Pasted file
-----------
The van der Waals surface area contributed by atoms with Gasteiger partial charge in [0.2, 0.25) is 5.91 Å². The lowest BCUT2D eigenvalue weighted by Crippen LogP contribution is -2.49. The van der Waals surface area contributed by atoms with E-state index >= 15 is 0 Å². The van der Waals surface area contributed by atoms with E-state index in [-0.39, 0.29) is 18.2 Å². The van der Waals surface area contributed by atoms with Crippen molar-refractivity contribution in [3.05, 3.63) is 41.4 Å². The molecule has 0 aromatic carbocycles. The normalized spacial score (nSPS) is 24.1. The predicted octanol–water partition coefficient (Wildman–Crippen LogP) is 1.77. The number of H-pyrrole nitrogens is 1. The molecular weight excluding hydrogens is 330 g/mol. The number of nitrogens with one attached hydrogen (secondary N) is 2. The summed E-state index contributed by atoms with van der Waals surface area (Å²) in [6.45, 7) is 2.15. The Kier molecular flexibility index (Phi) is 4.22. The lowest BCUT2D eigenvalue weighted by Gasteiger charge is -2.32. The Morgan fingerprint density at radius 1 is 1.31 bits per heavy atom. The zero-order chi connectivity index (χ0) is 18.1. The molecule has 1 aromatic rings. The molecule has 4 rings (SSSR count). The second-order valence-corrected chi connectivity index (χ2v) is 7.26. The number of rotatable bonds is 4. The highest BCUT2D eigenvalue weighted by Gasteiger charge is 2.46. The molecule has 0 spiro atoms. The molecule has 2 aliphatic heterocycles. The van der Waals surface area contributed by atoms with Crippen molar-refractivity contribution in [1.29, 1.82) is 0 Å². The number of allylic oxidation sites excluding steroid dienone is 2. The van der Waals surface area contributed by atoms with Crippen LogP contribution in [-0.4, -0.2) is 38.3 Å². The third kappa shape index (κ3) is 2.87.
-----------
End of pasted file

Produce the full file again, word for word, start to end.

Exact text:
The van der Waals surface area contributed by atoms with Gasteiger partial charge in [0.2, 0.25) is 5.91 Å². The lowest BCUT2D eigenvalue weighted by Crippen LogP contribution is -2.49. The van der Waals surface area contributed by atoms with E-state index >= 15 is 0 Å². The van der Waals surface area contributed by atoms with E-state index in [-0.39, 0.29) is 18.2 Å². The van der Waals surface area contributed by atoms with Crippen molar-refractivity contribution in [3.05, 3.63) is 41.4 Å². The molecule has 0 aromatic carbocycles. The normalized spacial score (nSPS) is 24.1. The predicted octanol–water partition coefficient (Wildman–Crippen LogP) is 1.77. The number of H-pyrrole nitrogens is 1. The molecular weight excluding hydrogens is 330 g/mol. The number of nitrogens with one attached hydrogen (secondary N) is 2. The summed E-state index contributed by atoms with van der Waals surface area (Å²) in [6.45, 7) is 2.15. The Kier molecular flexibility index (Phi) is 4.22. The lowest BCUT2D eigenvalue weighted by Gasteiger charge is -2.32. The Morgan fingerprint density at radius 1 is 1.31 bits per heavy atom. The zero-order chi connectivity index (χ0) is 18.1. The molecule has 1 aromatic rings. The molecule has 4 rings (SSSR count). The second-order valence-corrected chi connectivity index (χ2v) is 7.26. The number of rotatable bonds is 4. The highest BCUT2D eigenvalue weighted by Gasteiger charge is 2.46. The molecule has 0 spiro atoms. The molecule has 2 aliphatic heterocycles. The van der Waals surface area contributed by atoms with Crippen molar-refractivity contribution in [1.29, 1.82) is 0 Å². The number of allylic oxidation sites excluding steroid dienone is 2. The van der Waals surface area contributed by atoms with Crippen LogP contribution in [-0.4, -0.2) is 38.3 Å². The third kappa shape index (κ3) is 2.87.